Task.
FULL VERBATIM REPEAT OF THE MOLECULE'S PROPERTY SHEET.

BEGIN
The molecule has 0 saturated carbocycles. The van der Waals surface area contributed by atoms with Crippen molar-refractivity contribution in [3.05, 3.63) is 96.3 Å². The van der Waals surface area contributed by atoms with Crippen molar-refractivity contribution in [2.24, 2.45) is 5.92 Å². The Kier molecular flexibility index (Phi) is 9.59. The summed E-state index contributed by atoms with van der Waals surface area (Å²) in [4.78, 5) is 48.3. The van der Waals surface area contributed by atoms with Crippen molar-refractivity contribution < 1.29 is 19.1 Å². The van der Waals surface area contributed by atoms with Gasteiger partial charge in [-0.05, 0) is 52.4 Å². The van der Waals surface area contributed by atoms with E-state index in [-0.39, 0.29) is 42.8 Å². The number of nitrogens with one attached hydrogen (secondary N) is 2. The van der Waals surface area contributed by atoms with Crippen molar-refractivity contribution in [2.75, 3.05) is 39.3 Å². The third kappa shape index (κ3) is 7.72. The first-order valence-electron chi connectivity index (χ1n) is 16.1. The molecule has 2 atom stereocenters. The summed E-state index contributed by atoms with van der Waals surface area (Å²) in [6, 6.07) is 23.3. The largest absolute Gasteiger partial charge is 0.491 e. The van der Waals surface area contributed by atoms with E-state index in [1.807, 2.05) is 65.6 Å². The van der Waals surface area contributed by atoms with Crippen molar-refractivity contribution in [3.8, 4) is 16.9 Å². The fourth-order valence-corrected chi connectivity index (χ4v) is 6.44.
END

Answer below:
The molecule has 0 saturated carbocycles. The van der Waals surface area contributed by atoms with Crippen molar-refractivity contribution in [3.05, 3.63) is 96.3 Å². The van der Waals surface area contributed by atoms with Crippen molar-refractivity contribution in [2.24, 2.45) is 5.92 Å². The Kier molecular flexibility index (Phi) is 9.59. The summed E-state index contributed by atoms with van der Waals surface area (Å²) in [4.78, 5) is 48.3. The van der Waals surface area contributed by atoms with Crippen molar-refractivity contribution < 1.29 is 19.1 Å². The van der Waals surface area contributed by atoms with Gasteiger partial charge in [-0.05, 0) is 52.4 Å². The van der Waals surface area contributed by atoms with E-state index in [-0.39, 0.29) is 42.8 Å². The number of nitrogens with one attached hydrogen (secondary N) is 2. The van der Waals surface area contributed by atoms with Crippen molar-refractivity contribution in [2.75, 3.05) is 39.3 Å². The third kappa shape index (κ3) is 7.72. The first-order valence-electron chi connectivity index (χ1n) is 16.1. The molecule has 2 atom stereocenters. The summed E-state index contributed by atoms with van der Waals surface area (Å²) in [6, 6.07) is 23.3. The largest absolute Gasteiger partial charge is 0.491 e. The van der Waals surface area contributed by atoms with E-state index in [1.807, 2.05) is 65.6 Å². The van der Waals surface area contributed by atoms with Crippen molar-refractivity contribution in [3.8, 4) is 16.9 Å². The fourth-order valence-corrected chi connectivity index (χ4v) is 6.44.